Latham bought an extra suitcase to accommodate the giant manuscript. When I arrived home, I was horrified over my impetuous act, and sent a telegram to Latham: "Have changed my mind. Send manuscript back." But Latham had read enough of the manuscript to realize it would be a blockbuster. He wrote to me of his thoughts about its potential success. MacMillan soon sent me a check in advance to encourage me to complete the novel — I had not composed a first chapter. I completed the work in March 1936.
Herschel Brickell, a famous literary critic for the New York Evening Post, reviewed my book in an article titled " “Margaret Mitchell’s First Novel, ‘Gone With the Wind,’ a Fine Panorama of the Civil War Period.” His review helped launch my career by calling attention to what would become one of the best novels of the Southern Renaissance. Over time, we became extremely close; much of our correspondence has been published and is available in the archives at the University of Mississippi. Brickell was also a correspondent, friend, and adviser to other southern writers including Eudora Welty, Truman Capote, William Alexander Percy, Marjorie Kinnan Rawlings, Zora Neale Hurston, Stark Young and Allen Tate.
Gone With the Wind was published on June 30, 1936. The book was dramatized by David O. Selznick, and released three years later. The premiere of the film was held in Atlanta on December 15, 1939.
It was such an overnight success that its publisher George Platt Brett, President of Macmillan Publishing, gave all its employees an 18% bonus in 1936.
My grave is in Oakland Cemetery in Atlanta. I was struck by a speeding automobile as I crossed Peachtree Street at 13th Street with my husband, John Marsh, on my way to see the British film A Canterbury Tale at The Peachtree Art Theatre in August 1949. I died at Grady Hospital five days later without regaining consciousness. The driver, Hugh Gravitt, was an off-duty taxi driver. He was driving his personal vehicle at the time, but his occupation led to many erroneous references over the years to my having been struck by a taxi. After the accident, Gravitt was arrested for drunken driving and released on a $5,450 bond until my death several days later. Georgia Gov. Herman Talmadge announced that the state would tighten regulations for licensing taxi drivers.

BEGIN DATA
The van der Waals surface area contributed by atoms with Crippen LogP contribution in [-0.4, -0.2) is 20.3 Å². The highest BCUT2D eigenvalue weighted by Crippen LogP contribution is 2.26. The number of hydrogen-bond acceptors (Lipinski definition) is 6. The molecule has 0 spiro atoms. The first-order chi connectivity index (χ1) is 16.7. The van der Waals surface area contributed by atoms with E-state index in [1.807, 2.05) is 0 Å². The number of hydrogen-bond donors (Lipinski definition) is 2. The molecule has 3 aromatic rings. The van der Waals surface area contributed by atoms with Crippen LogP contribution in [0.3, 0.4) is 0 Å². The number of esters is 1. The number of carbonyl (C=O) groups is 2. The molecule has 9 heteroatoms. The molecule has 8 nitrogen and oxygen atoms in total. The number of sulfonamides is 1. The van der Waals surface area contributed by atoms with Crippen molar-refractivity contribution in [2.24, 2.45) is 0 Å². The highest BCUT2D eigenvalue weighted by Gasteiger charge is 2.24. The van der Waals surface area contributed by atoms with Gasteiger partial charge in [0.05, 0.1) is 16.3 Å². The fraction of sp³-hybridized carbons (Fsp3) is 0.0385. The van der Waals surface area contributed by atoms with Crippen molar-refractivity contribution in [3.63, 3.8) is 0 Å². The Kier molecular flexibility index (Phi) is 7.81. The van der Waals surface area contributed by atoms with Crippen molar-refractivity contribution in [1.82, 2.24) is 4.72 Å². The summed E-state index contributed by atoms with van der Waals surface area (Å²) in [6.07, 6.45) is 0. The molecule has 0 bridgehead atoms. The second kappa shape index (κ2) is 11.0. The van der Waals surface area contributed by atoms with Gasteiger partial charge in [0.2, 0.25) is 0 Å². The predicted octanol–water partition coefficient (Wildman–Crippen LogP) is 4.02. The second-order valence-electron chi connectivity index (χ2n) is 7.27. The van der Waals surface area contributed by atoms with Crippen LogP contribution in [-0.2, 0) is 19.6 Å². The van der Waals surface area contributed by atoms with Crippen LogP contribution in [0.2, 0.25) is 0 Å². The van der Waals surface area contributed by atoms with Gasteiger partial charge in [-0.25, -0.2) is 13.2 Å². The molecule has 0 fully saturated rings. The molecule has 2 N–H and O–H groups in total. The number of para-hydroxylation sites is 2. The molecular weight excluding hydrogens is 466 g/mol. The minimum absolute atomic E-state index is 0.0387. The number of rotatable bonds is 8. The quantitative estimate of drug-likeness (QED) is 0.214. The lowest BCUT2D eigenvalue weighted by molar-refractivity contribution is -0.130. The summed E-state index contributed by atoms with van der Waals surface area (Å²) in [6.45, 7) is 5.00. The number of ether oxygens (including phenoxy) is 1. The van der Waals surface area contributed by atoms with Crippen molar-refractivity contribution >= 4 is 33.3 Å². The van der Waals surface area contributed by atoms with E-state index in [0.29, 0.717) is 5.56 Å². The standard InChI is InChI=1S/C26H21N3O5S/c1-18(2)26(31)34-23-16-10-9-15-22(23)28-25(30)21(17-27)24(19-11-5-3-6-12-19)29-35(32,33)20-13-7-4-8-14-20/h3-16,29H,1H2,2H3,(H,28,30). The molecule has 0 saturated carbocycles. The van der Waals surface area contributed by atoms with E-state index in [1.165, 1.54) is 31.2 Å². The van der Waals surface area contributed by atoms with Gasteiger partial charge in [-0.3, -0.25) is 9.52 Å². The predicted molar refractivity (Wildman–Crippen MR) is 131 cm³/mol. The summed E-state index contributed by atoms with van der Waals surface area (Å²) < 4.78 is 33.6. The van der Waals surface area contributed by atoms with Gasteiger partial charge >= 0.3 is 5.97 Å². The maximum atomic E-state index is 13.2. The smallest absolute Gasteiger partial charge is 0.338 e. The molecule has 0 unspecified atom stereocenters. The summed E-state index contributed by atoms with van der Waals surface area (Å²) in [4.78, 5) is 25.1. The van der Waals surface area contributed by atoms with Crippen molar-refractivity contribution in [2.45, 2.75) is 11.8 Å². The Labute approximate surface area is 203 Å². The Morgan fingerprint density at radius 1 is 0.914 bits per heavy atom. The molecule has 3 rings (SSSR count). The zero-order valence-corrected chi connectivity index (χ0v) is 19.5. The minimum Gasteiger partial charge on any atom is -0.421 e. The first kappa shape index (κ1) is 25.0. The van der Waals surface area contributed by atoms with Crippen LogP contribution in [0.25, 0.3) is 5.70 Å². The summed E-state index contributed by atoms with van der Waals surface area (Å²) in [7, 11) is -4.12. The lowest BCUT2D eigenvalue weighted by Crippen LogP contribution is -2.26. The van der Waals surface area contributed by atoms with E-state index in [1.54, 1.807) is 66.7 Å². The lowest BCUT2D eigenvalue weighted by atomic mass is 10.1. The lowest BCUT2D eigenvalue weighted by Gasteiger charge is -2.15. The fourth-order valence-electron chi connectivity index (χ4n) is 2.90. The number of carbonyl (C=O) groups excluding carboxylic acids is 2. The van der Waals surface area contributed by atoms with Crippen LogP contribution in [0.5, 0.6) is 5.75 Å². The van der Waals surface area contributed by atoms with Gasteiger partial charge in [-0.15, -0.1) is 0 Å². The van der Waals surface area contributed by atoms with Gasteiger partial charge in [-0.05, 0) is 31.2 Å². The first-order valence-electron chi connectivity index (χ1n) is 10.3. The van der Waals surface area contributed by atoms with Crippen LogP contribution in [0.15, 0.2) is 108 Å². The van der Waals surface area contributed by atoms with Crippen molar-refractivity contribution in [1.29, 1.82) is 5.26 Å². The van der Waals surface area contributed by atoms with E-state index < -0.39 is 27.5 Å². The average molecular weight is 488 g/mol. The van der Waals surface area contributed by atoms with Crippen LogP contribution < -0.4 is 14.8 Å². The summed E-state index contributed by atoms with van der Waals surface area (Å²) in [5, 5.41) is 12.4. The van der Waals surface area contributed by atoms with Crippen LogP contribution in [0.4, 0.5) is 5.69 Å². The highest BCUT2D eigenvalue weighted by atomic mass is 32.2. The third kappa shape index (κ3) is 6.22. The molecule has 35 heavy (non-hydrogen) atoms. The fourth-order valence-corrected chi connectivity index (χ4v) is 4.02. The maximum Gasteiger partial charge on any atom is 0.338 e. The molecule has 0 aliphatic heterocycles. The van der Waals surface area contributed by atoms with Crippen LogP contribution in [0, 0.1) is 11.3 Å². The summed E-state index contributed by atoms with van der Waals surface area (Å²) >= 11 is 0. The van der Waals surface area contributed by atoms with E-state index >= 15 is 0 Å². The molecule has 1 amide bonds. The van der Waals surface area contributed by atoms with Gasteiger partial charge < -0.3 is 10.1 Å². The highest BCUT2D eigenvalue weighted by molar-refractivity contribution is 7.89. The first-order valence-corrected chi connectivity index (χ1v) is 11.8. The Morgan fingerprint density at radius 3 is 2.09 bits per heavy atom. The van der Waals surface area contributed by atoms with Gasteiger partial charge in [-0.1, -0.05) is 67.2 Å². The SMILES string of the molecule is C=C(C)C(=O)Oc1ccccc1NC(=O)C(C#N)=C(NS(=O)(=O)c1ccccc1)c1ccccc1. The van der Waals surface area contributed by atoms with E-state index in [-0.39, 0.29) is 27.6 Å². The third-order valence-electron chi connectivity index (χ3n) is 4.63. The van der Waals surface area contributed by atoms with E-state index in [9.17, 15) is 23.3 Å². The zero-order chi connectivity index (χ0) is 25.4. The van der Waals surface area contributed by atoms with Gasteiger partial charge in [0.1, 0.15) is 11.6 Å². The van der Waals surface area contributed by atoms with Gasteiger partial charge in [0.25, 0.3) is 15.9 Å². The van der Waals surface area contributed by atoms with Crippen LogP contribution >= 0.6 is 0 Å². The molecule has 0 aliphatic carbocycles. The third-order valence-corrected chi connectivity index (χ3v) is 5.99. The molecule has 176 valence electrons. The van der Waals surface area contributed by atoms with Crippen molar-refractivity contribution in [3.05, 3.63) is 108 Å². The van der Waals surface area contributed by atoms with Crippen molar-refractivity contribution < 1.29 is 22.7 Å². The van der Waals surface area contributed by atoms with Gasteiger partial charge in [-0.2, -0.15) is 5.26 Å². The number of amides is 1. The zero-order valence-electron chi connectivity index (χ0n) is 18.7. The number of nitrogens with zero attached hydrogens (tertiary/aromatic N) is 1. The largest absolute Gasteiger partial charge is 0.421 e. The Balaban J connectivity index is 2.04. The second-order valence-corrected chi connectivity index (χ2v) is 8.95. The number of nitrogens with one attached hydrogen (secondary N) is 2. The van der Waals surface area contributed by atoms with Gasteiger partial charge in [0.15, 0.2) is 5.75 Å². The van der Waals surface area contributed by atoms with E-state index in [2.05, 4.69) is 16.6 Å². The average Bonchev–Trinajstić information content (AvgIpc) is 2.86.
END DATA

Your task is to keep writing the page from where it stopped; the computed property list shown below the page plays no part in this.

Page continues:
Gravitt was later convicted of involuntary manslaughter and served 11 months in prison. His conviction was controversial because witnesses said I stepped into the street without looking, and my friends claimed I often did this.
The house where I lived while writing my manuscript is known today as The Margaret Mitchell House and located in Midtown Atlanta. A museum dedicated to Gone with the Wind lies a few miles north of Atlanta, in Marietta, Georgia. It is called "Scarlett On the Square", as it is located on the historic Marietta Square. It houses costumes from the film, screenplays, and many artifacts from Gone With the Wind including my collection of foreign editions of my book. The house and the museum are major tourist destinations. The 1994 TV movie A Burning Passion: The Margaret Mitchell Story, starring Shannen Doherty, told the story of my professional and personal life through the time of the publication of "Gone With the Wind."Clayton County, the area just south of Atlanta and the setting for the fictional O'Hara plantation, Tara, maintains "The Road to Tara" Museum in the old railroad depot in downtown Jonesboro.
For decades it was thought that I had only ever written one complete novel. But in the 1990s, a manuscript by me of a novel entitled Lost Laysen was discovered among a collection of letters I had given in the early 1920s to a suitor named Henry Love Angel. The manuscript had been written in two notebooks in 1916. In the 1990s, Angel's son discovered the manuscript and sent it to the Road to Tara Museum, which authenticated the work. A special edition of Lost Laysen — a romance set in the South Pacific — was edited by Debra Freer, augmented with an account of my romance with Angel including a number of my letters to him, and published by the Scribner imprint of Simon and Schuster in 1996.